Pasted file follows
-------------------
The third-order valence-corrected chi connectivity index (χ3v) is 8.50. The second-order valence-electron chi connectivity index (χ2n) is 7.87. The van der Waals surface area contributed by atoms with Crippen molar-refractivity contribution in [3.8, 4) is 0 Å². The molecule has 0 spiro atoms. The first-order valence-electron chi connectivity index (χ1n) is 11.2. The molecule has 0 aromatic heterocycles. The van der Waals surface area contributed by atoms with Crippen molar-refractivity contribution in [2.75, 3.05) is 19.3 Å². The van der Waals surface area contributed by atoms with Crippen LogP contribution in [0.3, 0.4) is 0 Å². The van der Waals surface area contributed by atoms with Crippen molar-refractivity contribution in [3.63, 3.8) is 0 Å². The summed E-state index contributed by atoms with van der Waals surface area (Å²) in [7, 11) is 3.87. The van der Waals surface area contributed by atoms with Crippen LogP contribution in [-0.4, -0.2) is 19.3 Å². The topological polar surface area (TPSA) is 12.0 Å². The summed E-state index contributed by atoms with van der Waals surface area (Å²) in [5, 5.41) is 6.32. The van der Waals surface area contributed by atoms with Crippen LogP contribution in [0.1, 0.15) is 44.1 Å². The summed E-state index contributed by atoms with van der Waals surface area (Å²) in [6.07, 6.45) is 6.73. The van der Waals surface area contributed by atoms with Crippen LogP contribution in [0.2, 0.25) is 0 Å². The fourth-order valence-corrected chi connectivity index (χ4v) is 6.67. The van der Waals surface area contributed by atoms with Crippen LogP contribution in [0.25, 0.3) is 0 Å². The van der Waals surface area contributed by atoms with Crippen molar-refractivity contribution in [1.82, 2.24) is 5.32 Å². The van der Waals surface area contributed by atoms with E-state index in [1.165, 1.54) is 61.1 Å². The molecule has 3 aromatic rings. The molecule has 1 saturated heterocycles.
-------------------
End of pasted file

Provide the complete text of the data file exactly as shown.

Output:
The third-order valence-corrected chi connectivity index (χ3v) is 8.50. The second-order valence-electron chi connectivity index (χ2n) is 7.87. The van der Waals surface area contributed by atoms with Crippen molar-refractivity contribution in [3.8, 4) is 0 Å². The molecule has 0 spiro atoms. The first-order valence-electron chi connectivity index (χ1n) is 11.2. The molecule has 0 aromatic heterocycles. The van der Waals surface area contributed by atoms with Crippen molar-refractivity contribution in [2.75, 3.05) is 19.3 Å². The van der Waals surface area contributed by atoms with Crippen LogP contribution in [0.3, 0.4) is 0 Å². The van der Waals surface area contributed by atoms with Crippen molar-refractivity contribution in [3.63, 3.8) is 0 Å². The summed E-state index contributed by atoms with van der Waals surface area (Å²) in [7, 11) is 3.87. The van der Waals surface area contributed by atoms with Crippen LogP contribution in [-0.4, -0.2) is 19.3 Å². The topological polar surface area (TPSA) is 12.0 Å². The summed E-state index contributed by atoms with van der Waals surface area (Å²) in [5, 5.41) is 6.32. The van der Waals surface area contributed by atoms with Crippen LogP contribution in [0.1, 0.15) is 44.1 Å². The summed E-state index contributed by atoms with van der Waals surface area (Å²) in [6.07, 6.45) is 6.73. The van der Waals surface area contributed by atoms with Crippen LogP contribution in [0.2, 0.25) is 0 Å². The fourth-order valence-corrected chi connectivity index (χ4v) is 6.67. The van der Waals surface area contributed by atoms with Crippen LogP contribution in [0.25, 0.3) is 0 Å². The van der Waals surface area contributed by atoms with Crippen molar-refractivity contribution in [1.82, 2.24) is 5.32 Å². The van der Waals surface area contributed by atoms with E-state index in [1.165, 1.54) is 61.1 Å². The molecule has 3 aromatic rings. The molecule has 1 saturated heterocycles.